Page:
The International Commission on Intervention and State Sovereignty (ICISS) release their report the Responsibility to Protect. According to the Commission, “external military intervention for humanitarian protection purposes has been controversial both when it has happened — as in Somalia, Bosnia and Herzegovina and Kosovo — and when it has failed to happen, as in Rwanda”. The Commission identified a responsibility to prevent, a responsibility to react and a responsibility to rebuild, posing a continuum of graduated policy instruments across that spectrum.
The release of the report was overshadowed by the terrorist attacks of 11 September 2001 on New York and Washington DC, in response to which the Commission wrote that the Report “has not been framed to guide the policy of states when faced with attack on their own nationals, or the nationals of other states residing within their borders” The Report found that: “Where a population is suffering serious harm, as a result of internal war, insurgency, repression or state failure, and the state in question is unwilling or unable to halt or avert it, the principle of non-intervention yields to the international responsibility to protect. … The foundations of the responsibility to protect, as a guiding principle for the international community of states, lie in:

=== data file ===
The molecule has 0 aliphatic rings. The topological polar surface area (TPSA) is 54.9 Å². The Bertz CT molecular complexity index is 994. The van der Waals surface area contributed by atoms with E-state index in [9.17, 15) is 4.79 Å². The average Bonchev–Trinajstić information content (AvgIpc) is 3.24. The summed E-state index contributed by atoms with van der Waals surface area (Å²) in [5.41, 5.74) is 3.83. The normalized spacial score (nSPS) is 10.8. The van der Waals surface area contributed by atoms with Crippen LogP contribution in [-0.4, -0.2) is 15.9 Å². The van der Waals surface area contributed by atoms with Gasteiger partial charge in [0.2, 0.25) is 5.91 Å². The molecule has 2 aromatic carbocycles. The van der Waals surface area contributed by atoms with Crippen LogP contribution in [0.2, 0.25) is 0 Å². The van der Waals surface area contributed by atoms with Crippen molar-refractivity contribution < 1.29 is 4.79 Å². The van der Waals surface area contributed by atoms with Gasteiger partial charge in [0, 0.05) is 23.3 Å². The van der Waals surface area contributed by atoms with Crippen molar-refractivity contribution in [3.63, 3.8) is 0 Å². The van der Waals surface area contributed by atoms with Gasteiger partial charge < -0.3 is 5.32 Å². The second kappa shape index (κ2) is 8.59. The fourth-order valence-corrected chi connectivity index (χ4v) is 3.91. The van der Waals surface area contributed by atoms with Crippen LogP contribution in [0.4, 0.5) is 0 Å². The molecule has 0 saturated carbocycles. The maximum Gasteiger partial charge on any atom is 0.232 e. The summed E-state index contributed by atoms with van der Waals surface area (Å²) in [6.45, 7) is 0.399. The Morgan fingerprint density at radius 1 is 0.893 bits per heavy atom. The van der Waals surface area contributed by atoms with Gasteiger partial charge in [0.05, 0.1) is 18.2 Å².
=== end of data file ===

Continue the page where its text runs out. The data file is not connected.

- Obligations inherent in the concept of sovereignty;
- The responsibility of the Security Council, under Article 24 of the UN Charter, for the maintenance of international peace and security….”
The Report went on to list a set of recommendations to improve the workings of the UNSC including calling on the P5 to agree not to apply their veto power in matters where their vital state interests are not involved, to obstruct the passage of resolutions authorizing military intervention for human protection purposes for which there is otherwise majority support. It also set out alternative options such as use of the Uniting for Peace procedure and action by regional or sub-regional organizations with subsequent authorization from the UNSC.